area. No response so I did it again and this time the man left his room
and asked me to follow him into a tiny interview room.
Here I asked for the £245 I was claiming for the A40, and after some negotiation we
settled for £120. He wrote me a cheque, which was in the bank in minutes
and didn't bounce. I think I was one of the last people to get money
from that company.
The A40 soldiers on, shedding parts as it goes.
Luckily the car was still driveable and I did so with
abandon! I resolved to wear it out or break it before I was forced to
scrap it due to the accident damage. I spun the wheels and squealed the
tyres at every opportunity, skidding to a stop using the handbrake to
lock the rear wheels. This took its toll on the fabric of the poor A40
and things started to drop off. One such was the complete exhaust system
(only a long pipe with one box as far as I can recall), leaving a 4ft
down pipe attached to the engine. As this pipe was trailing and swinging
about, I wrapped wire round the end of the tube and passed it through
the bottom of the door to the passenger seat frame. This was fine for
security of the remaining pipe but didn't do a lot to improve the noise
from a short unsilenced tube now exiting under the Austin's passenger door.
Unwelcome attention from the boys in blue.
As Matlock is built on a very steep hill, the engine was working hard to
get the car up and over-running nicely, popping away, on the down slopes.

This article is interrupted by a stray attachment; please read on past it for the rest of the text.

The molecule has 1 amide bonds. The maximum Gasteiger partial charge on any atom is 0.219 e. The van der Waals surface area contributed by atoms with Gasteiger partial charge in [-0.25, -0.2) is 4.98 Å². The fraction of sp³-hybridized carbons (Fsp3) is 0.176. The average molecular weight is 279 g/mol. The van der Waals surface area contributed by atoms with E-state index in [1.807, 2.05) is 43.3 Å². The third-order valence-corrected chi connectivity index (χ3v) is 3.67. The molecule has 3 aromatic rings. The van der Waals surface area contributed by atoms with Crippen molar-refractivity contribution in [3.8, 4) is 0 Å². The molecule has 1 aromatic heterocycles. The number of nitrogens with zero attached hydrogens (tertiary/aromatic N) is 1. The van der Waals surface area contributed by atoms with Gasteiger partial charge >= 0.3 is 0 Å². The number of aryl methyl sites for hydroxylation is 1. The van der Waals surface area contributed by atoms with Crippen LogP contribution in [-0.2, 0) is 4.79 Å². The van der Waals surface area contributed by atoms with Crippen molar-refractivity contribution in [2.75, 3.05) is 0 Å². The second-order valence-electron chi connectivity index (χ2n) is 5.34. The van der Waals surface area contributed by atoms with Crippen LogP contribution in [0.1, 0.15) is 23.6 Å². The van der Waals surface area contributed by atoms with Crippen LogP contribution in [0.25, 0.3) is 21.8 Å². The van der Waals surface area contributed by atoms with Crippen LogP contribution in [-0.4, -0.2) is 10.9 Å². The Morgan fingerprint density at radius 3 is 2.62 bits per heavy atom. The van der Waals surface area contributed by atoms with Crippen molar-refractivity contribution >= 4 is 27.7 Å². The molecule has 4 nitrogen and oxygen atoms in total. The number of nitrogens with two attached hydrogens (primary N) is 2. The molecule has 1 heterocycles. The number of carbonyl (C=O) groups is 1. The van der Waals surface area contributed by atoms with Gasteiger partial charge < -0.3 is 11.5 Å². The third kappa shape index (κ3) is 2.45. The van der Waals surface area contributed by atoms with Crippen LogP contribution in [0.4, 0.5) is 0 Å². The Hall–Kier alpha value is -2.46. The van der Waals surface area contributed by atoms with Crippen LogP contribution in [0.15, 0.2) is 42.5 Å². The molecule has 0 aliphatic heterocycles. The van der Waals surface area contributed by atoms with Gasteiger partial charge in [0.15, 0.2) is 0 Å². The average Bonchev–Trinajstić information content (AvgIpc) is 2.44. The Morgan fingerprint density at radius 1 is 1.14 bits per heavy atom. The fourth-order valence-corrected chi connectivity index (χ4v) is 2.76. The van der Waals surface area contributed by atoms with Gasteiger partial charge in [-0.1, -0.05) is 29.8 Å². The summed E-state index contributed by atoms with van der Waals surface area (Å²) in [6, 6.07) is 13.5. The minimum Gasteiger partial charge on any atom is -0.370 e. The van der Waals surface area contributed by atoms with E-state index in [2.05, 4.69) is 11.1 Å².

After three or four weeks of very noisy driving in Matlock at all hours
of the day and night I was finally stopped (on the hill) by a Police car
on a Sunday morning. I got out of the A40 Farina as the police constable exited
his car, and we surveyed the source of the racket from my car. Whilst
looking at the vehicle constable Kent enquired as to whether the
handbrake worked. My answer to this was to call out to my friend in the
passenger seat and ask him to take his foot off the brake pedal. Of
course the handbrake worked - the car was stopped on a steep hill - was
I quote from the inevitable summons, which duly appeared "On
being told he would be reported for the offence, the defendant said "is
that it then?". The good bit about the summons was that it was delivered
to my then landlady's address in Matlock, much to her shame, as her
husband was a magistrate. I found the exhaust system in the field into
which I had tossed it and had it welded back onto the car for fifteen
shillings (75p) - the fine cost my dad £5.
Whilst on a trip home to Newbury, I used the A40 to tow my Morris
Traveller to a scrap yard, having first taken the 14" wheels off the
rear of the Traveller and swapped them with the 13" wheels from the A40.
Well - the tyres were better on the 14" wheels and the stud pattern was
the same (I think) so it seemed a good idea, and I hoped that the top
speed would be better.
During its' slow demise the A40 was subjected to
several of my 'tuning' ideas - the heater output hose taped to the SU
carburettor air inlet did (I was certain) boost the performance when the
heater fan was switched on. I had of course realised when the exhaust
system was missing, that if the gases could exit the engine faster, they
should be able to get in faster, so I had taped a trumpet from a
beautiful old air horn to the SU instead of the filter and box.
The Austin's end was nigh.
In Wolverhampton some weeks later, the inevitable happened and the A40
finally stopped. By this time in my motoring career I knew what a half
shaft was, and that was the cause of the car's demise. I saw it going to
a scrapyard amidst a blur of tears."
Thanks for the story Adrian - no wonder there are so few Austin A40 Farinas still on the road!! :-) Tips on buying A40s can be found here, and a period colour shot of a grey Mk2 A40 Farina here.
Visit the motoring memories homepage at oldclassiccar for more stories like this.